Now that we have seen the home and away versions of IU’s new football uniforms, what’s the verdict? Above you can see the current road uniform (unfortunately, the IU-Towson game wasn’t high profile enough for either the AP or Getty to distribute photos, so I don’t have a shot to share of the home uniform). Below the fold, I’ll compare to the previous version of the IU uniform.
(Photo used with permission of Getty Images)
For those who aren’t aware, following the 2001-02 school year, IU engaged in a major revision of colors and logos in an effort to create a uniform (pun intended) identity for IU’s athletic teams. In the 1990s and early 2000s, IU’s teams were a complete mismash. When I was in school in the mid-1990s, the basketball wore the familar, cherry red uniforms that are pretty similar to what IU wears today. There was a strange interlock IU logo on the shorts and warmup jackets that was worn by no other IU team. The football team wore block I helmets and crimson (basically the current shade of crimson) uniforms with black trim. The stadium markings, the scoreboards, and the field markings were red. The Marching Hundred wore navy blue uniforms. The non-revenue sports were even wackier. The baseball team wore red and wore a block I hat, but it was a "skinny" block I, not at all the same as what was worn by the football team. The track team wore red and blue with "INDIANA" in a Nike font. The soccer team wore red with an entirely different font. Things grew even wackier in 1997, when Cam Cameron introduced black football helmets with an oval IU logo. The soccer team also adopted that logo.
Yes. This happened
In the early 2000s, IU hired a strange man, Michael McNeely, as athletic director. He was mocked for paying a consultant to revamp IU’s identity in 2002, but the money was well-spent. IU’s colors and the interlock IU logo now are the official and universal colors and logos of the athletic department.
In 2002, then, IU made a major break from the recent past, and even the recently modified uniforms still bear an obvious connection to the 2002 version. There have been subtle changes. In 2002, IU wore white facemasks and an interlock IU on the chest. In 2003, IU removed the interlock IU and added "HOOSIERS" to the chest. In 2005, Terry Hoeppner’s first year, IU changed the facemasks from white to crimson. In 2007, IU wore 1967 throwbacks for the Old Oaken Bucket game, including block I helmets with a double stripe. IU switched back to the interlock IU logo for the Insight Bowl, but the double stripes remained and remain to this day.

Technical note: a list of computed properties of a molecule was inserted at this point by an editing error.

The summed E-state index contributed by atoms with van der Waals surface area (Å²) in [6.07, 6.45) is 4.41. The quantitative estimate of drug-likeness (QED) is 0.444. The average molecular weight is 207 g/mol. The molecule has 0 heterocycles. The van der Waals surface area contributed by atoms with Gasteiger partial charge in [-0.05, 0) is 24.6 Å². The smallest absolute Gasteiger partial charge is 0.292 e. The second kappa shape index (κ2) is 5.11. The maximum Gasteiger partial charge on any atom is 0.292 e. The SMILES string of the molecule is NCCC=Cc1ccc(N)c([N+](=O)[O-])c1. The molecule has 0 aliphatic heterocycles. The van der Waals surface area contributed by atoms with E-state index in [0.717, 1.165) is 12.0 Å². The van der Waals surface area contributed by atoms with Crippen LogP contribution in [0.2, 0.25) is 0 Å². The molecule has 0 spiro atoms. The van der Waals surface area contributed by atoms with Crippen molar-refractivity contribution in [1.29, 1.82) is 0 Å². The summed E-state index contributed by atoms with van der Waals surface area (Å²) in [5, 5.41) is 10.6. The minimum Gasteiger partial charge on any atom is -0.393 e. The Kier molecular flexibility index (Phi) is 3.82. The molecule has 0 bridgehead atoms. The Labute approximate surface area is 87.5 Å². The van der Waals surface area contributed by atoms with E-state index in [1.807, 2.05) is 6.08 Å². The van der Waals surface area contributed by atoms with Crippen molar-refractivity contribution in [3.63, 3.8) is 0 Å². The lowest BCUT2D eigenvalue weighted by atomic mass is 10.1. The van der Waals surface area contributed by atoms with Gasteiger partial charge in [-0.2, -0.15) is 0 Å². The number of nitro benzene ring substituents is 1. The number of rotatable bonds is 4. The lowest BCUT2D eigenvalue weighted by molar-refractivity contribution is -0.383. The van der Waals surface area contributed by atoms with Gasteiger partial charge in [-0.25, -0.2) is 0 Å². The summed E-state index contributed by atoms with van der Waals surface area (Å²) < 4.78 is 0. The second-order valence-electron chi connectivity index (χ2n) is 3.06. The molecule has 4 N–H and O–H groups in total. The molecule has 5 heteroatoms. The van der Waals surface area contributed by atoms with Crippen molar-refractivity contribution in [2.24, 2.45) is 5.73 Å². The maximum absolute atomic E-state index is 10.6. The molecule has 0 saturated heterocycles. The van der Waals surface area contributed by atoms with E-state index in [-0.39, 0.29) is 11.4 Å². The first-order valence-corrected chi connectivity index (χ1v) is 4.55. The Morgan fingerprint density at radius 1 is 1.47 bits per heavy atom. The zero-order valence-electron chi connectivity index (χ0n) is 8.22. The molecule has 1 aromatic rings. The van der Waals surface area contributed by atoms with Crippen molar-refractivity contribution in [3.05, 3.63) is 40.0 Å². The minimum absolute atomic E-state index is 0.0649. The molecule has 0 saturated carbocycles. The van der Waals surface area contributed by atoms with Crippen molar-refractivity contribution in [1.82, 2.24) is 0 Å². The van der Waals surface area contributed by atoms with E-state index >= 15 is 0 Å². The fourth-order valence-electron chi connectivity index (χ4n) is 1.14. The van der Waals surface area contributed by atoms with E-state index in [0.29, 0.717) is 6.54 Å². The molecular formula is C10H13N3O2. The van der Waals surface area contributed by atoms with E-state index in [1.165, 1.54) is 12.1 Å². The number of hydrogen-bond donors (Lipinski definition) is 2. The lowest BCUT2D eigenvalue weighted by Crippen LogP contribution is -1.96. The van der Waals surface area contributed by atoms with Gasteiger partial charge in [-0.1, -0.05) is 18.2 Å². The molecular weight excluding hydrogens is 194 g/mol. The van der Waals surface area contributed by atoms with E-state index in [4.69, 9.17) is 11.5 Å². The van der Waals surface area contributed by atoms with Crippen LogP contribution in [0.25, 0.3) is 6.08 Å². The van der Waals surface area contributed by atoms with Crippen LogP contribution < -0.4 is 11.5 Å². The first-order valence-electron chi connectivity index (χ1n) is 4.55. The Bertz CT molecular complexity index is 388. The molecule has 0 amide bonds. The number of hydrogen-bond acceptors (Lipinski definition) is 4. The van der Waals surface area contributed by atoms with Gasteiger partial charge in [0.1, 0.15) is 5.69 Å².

Despite these gradual changes, the 2010 uniforms mark the most significant uniform changes since 2002. Before the season, I gave the new uniforms mixed reviews. First, I liked that the basics didn’t change: the helmet remained the same. The fonts on the uniforms, both the numbers and the lettering for "HOOSIERS," remained the same. No black trim. No XFL-style fonts. It could have been worse. We saw worse from 1997-2001. Of the changes, I liked the shoulder stripes, and disliked the collar element and the odd striping on the sides of the jerseys and pants. The current verdict? I really, really, like the shoulder stripes, much more than I expected. I think the dual shoulder stripes and the dual helmet stripes look really cool together, particularly from head-on (see the Damarlo Belcher photo in the WKU postgame post). The collar looks fine. Sometimes, design elements that look stupid in a jersey on a hanger or a mannequin look good on a football player wearing shoulder pads, and this is such an instance. My only gripe, and these perhaps look worse than I thought, are the strange diagonal stripes on the sides of the jerseys and the pants. As it is, I consider these uniforms a wash with last year’s. If they eliminated the slash marks on the sides and simply went with solid colors, I would consider the uniforms an upgrade.
Well, what do you think?